Android’s perception problem is largely due to well-documented flaws in OS releases prior to v4.0, which have been plagued with malware. The good news is that many of the exploits are limited to older versions of the operating system. The bad news is that more than 50% of the Android devices in use are on versions prior to v4.0 and, according to Google, 44% of Android users are still on Gingerbread (v2.3.3 - 2.3.7; many of these devices were released two years ago). This platform fragmentation will persist as a problem, as handset OEMs continue to sell pre-v4.0 devices. Additionally, many users can’t upgrade to the latest OS release because the process is tightly controlled by their carriers, which have been slow and inconsistent (at best) in updating devices on their networks.

Improved Security Mechanisms

While the BYOD trend has opened new opportunities for businesses, it has also introduced new risks. The continued uplift in Android market share not only has more consumers bringing these devices into the workplace, but has IT organizations increasingly open to supporting the devices due to the important incremental security enhancements Google has made since the initial release of Android in 2008. The most recent Jellybean Android firmware incorporated several critical security enhancements such as Address Space Layout Randomization (ASLR) and Data Execution Prevention (DEP). ASLR is a defensive technique that has long been a security mechanism for desktop and server operating systems; DEP imprints important structures that reside in memory as non-executable. These exploit-mitigation elements are common features in desktop Linux distributions, and are critical to the Android platform. They harden and protect it from exploits such leakage of kernel addresses that lead to privilege escalations and expose devices to privacy and security risks. Similar to malware problems that plagued earlier versions of Windows, pre-v4.0 Android releases are vulnerable due to the platforms’ openness. Not to mention, that the "bouncer" feature that Google added to their Google Play app store security mechanisms seems to have also helped with "bad apps".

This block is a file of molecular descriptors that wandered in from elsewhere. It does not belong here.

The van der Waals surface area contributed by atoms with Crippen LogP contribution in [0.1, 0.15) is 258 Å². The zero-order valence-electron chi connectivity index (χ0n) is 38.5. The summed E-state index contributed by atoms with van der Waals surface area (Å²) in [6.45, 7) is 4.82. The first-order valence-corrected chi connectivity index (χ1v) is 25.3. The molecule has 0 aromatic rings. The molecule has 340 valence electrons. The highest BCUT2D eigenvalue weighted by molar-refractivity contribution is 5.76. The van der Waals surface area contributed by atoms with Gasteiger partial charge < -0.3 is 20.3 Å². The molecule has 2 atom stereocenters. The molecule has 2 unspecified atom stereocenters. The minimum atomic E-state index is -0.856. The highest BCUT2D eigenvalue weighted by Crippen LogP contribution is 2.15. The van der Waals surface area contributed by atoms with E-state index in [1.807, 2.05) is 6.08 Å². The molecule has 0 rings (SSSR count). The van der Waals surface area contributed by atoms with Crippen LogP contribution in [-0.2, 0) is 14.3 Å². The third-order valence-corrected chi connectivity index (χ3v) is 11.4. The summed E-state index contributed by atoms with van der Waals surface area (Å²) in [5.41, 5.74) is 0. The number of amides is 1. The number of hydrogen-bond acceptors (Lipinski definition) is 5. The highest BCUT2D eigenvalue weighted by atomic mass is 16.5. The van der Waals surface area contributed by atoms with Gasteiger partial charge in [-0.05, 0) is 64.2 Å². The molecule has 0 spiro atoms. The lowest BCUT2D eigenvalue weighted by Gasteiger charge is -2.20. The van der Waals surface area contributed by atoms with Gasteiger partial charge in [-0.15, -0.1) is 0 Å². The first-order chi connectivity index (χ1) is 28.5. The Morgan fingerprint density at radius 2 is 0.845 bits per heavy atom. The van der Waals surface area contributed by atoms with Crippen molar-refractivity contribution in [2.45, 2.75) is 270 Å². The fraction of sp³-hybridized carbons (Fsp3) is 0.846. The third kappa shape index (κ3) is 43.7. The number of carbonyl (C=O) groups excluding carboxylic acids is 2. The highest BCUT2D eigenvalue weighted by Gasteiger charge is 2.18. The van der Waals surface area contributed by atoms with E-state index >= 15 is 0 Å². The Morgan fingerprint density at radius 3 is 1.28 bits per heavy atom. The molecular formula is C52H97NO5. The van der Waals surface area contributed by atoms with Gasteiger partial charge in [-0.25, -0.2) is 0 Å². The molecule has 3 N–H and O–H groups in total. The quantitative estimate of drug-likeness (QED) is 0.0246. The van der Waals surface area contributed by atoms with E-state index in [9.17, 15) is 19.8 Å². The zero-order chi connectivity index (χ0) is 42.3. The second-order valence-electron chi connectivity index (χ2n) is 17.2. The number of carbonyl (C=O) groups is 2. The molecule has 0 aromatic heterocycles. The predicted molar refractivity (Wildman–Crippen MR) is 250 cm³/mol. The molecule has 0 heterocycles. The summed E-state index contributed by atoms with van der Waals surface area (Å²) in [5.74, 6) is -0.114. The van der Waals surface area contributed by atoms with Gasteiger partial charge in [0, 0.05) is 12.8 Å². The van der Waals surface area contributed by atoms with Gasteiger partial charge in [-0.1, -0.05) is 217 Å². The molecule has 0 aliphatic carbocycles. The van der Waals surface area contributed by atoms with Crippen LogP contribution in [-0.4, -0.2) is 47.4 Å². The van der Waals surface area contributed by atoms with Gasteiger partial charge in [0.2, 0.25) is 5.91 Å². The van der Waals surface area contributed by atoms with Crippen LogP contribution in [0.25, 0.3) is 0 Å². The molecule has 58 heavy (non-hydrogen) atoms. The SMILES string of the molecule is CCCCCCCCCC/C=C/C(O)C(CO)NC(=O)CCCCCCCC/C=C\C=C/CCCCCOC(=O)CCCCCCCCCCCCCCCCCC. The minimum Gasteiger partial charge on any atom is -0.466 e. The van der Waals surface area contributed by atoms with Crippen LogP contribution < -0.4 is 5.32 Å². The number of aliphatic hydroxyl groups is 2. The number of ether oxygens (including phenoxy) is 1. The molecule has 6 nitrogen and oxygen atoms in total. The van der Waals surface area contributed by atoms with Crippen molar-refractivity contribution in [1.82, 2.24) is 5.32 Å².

While improvements have been made, Google has much further to go. The commitment from handset OEMs like Samsung and HTC has helped raise the bar for Android, as these vendors are partnering effectively and integrating IT-friendly security mechanisms into their devices. However, additional precautions and considerations should be taken into account for mission-critical deployments in corporate environments - vendors such as Motorola Solutions recognize this and have raised the bar with their Assured Mobile Environment (AME) solution. The platform battle looks like it will be continuing for the forseeble future (be sure to check out my next post on tnis topic).